Keep the (hi)story in mind Online Conferences

The community stories of Kaunas, Lodz and London

The heritage and resources of the local communities are key aspects in urban regeneration projects in order to preserve the local identity and achieve a participatory approach. At the online workshop “Keep the (hi)story in mind”, we explored the cases of Kaunas, Lodz and London, trying to respond to these challenges:

  • How can local history become an anchor for and a part of the  ‘meanwhile use’?
  • How do we approach communities and empower them to tell their own story? 
  • What are the possible methods and tools to collect and preserve local (un)tangible heritage?

Watch the full presentations!

T-Factor Kaunas Pilot Case


Jūratė Tutlytė presents Kaunas Pilot case in Aleksotas area and transformations happening employing various meanwhile uses in Kaunas Fortress Park on Lakūnų road and importance of collecting local (his)stories to support and/or [re]create local identity.

Jūratė Tutlytė,  Vytautas Magnus University, Kaunas and Patrycja Wojtaszczyk, Lodz City Office. 

Euston Stories

Architecture and the art woven into it, especially the applied art, is part of the history of a place but also a sign that shows the ideas, values, goals that the makers of the working-class housing estates who created the Euston area of London had in mind. How this forgotten but still existing pieces of art can contribute to discussions about the history of a place and its heritage and to the co-creation of the local community is discussed in their presentation by Adam Thorpe and Mick Finch.


Mick Finch is a Professor in Visual Art Practice at Central Saint Martins, The University of the Arts, London.  An artist – a painter- that also works with photographic forms, digitalization and creative transformation of images, a lecturer and researcher. He has published widely on visual art practices. Currently working in the projects:  Imagining Futures through Un/Archived Pasts, funded by the Global Challenges Research Fund, and T-Factor. “Archives are sites of negotiation about visions of the future. Decisions of what is to be collected, accessed or preserved tend to privilege certain narratives over others. It is about whose story will continue to be told and how, and whose will be silenced, and these questions are acute in moments of post-conflict, displacement and reconstruction.”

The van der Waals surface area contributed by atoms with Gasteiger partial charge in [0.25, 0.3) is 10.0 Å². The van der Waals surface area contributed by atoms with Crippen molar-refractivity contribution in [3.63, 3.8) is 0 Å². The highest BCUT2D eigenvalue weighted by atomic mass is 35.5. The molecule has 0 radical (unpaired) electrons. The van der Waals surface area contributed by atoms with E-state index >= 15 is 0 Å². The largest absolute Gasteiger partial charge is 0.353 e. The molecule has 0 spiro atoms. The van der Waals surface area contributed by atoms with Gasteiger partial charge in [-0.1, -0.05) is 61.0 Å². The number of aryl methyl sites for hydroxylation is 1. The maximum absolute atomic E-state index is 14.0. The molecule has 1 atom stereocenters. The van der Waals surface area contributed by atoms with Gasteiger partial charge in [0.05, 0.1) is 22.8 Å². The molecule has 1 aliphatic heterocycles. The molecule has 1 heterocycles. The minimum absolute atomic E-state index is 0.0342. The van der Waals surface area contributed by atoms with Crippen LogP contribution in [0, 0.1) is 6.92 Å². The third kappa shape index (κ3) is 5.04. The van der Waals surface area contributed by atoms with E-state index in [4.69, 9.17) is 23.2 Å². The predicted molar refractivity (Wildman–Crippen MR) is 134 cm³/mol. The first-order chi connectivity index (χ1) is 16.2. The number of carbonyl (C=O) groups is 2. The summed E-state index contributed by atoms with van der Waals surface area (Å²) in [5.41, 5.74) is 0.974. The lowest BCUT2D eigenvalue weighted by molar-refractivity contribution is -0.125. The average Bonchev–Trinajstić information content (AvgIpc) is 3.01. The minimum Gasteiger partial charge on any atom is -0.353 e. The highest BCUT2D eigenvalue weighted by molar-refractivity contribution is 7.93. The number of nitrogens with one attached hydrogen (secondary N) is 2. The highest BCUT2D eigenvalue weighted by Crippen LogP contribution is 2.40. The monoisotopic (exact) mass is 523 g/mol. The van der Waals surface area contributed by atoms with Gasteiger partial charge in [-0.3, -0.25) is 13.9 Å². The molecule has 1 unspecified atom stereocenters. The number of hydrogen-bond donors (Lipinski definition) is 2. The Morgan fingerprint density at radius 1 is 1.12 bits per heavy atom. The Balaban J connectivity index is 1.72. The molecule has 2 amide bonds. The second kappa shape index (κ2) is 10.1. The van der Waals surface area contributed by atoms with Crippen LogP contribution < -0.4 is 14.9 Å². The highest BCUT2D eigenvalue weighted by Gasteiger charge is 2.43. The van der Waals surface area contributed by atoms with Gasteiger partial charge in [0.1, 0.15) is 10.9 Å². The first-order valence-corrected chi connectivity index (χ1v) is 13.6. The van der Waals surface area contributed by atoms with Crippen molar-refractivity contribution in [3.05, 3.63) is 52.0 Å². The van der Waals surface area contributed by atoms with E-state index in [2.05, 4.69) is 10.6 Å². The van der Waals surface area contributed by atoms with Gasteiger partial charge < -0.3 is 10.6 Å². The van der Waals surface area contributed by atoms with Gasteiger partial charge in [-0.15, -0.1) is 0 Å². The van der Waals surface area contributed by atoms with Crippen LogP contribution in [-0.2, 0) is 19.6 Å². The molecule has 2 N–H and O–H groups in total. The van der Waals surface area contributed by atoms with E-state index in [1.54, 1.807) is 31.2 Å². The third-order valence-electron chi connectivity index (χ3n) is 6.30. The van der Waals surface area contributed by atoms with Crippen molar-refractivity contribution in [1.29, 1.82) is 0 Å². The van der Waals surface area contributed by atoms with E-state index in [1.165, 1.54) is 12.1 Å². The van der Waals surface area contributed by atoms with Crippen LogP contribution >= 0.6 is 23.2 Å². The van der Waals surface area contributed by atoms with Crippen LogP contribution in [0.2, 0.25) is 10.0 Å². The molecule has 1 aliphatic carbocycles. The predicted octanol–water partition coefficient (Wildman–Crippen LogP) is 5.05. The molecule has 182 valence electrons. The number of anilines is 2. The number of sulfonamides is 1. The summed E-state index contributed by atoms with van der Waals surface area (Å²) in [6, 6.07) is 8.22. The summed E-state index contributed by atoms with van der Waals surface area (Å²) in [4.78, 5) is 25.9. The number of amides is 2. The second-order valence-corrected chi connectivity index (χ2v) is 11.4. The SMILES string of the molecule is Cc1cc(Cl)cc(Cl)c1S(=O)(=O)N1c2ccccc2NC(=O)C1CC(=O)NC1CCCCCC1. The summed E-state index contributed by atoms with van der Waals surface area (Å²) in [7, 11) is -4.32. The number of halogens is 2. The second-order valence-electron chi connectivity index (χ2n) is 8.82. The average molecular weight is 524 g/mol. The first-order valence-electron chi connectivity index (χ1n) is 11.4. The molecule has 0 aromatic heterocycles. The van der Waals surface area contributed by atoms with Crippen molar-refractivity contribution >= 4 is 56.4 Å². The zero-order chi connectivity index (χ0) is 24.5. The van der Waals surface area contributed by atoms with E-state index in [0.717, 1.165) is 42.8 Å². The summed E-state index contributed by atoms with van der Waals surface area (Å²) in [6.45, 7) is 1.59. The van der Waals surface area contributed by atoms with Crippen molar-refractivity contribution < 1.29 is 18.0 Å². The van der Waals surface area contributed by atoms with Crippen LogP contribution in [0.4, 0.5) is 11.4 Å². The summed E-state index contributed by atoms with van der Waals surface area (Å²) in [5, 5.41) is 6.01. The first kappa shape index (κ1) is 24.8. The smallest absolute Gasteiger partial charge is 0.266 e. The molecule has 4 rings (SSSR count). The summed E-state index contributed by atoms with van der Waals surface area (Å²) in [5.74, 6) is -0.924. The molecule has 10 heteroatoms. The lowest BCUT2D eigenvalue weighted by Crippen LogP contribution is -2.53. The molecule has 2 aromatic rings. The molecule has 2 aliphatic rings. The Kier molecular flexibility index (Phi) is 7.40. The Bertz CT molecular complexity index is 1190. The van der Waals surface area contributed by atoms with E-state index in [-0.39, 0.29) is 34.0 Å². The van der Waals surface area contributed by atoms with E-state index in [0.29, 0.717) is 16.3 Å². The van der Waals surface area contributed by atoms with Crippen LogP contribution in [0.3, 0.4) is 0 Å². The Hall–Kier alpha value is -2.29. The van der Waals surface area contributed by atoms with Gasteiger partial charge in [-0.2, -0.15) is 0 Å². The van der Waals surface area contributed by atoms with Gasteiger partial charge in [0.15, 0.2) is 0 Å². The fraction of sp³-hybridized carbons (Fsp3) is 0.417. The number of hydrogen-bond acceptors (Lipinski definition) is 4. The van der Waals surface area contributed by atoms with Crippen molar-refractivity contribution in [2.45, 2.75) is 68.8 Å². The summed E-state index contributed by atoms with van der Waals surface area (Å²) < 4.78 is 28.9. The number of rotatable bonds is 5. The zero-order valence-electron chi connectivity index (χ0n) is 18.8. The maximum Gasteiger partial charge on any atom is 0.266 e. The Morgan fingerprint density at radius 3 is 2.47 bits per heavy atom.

Adam Thorpe is a Professor in Socially Responsive Design, Co-Director of the Design Against Crime Research Centre (DACRC) at Central Saint Martins and founder of the Un Arts London’s Design for Social Innovation and Sustainability Lab. He is Principal Investigator of the Public Collaboration Lab (2015- present) funded by AHRC 2015-16, he was Co-Investigator on both the EU-funded Graffolution Project and the AHRC-funded Design Thinking for Prison Industries social innovation project. He was the Principal Investigator on the AHRC-funded 2013 UK DESIS Network. His work with the DACRC includes the delivery of collaborative action research, student projects, academic papers, design resources for industry and education, as well as award-winning design benchmarks that are linked to an account of design against crime as socially responsive design. Also, with DESIS, Adam’s practice-led research is focused on the development of models and methods that support service social innovation, and social enterprise.

Digital Archives from Below: Reclaiming Identity nd Building Community in post-industrial city of Lodz, Poland